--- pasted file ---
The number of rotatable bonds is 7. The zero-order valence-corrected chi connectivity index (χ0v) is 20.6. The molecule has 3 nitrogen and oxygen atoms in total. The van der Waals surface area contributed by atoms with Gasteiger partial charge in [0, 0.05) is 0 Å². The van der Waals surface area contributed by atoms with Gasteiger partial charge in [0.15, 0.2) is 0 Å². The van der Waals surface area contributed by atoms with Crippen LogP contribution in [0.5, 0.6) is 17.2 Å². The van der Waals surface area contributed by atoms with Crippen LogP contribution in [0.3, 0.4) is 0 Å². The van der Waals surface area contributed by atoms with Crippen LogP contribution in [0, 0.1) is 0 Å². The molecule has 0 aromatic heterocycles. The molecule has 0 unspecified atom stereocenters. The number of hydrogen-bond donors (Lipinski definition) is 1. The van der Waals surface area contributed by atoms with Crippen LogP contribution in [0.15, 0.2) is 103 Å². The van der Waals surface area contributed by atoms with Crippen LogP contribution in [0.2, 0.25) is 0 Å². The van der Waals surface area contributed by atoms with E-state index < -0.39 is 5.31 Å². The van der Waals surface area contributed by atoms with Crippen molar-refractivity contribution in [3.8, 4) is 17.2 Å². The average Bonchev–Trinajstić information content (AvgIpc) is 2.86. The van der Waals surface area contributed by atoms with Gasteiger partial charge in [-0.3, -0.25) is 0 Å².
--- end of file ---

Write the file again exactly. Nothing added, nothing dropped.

The number of rotatable bonds is 7. The zero-order valence-corrected chi connectivity index (χ0v) is 20.6. The molecule has 3 nitrogen and oxygen atoms in total. The van der Waals surface area contributed by atoms with Gasteiger partial charge in [0, 0.05) is 0 Å². The van der Waals surface area contributed by atoms with Gasteiger partial charge in [0.15, 0.2) is 0 Å². The van der Waals surface area contributed by atoms with Crippen LogP contribution in [0.5, 0.6) is 17.2 Å². The van der Waals surface area contributed by atoms with Crippen LogP contribution in [0.3, 0.4) is 0 Å². The van der Waals surface area contributed by atoms with Crippen LogP contribution in [0, 0.1) is 0 Å². The molecule has 0 aromatic heterocycles. The molecule has 0 unspecified atom stereocenters. The number of hydrogen-bond donors (Lipinski definition) is 1. The van der Waals surface area contributed by atoms with Crippen LogP contribution in [0.15, 0.2) is 103 Å². The van der Waals surface area contributed by atoms with Crippen LogP contribution in [0.2, 0.25) is 0 Å². The van der Waals surface area contributed by atoms with E-state index < -0.39 is 5.31 Å². The van der Waals surface area contributed by atoms with Crippen molar-refractivity contribution in [3.8, 4) is 17.2 Å². The average Bonchev–Trinajstić information content (AvgIpc) is 2.86. The van der Waals surface area contributed by atoms with Gasteiger partial charge in [-0.3, -0.25) is 0 Å².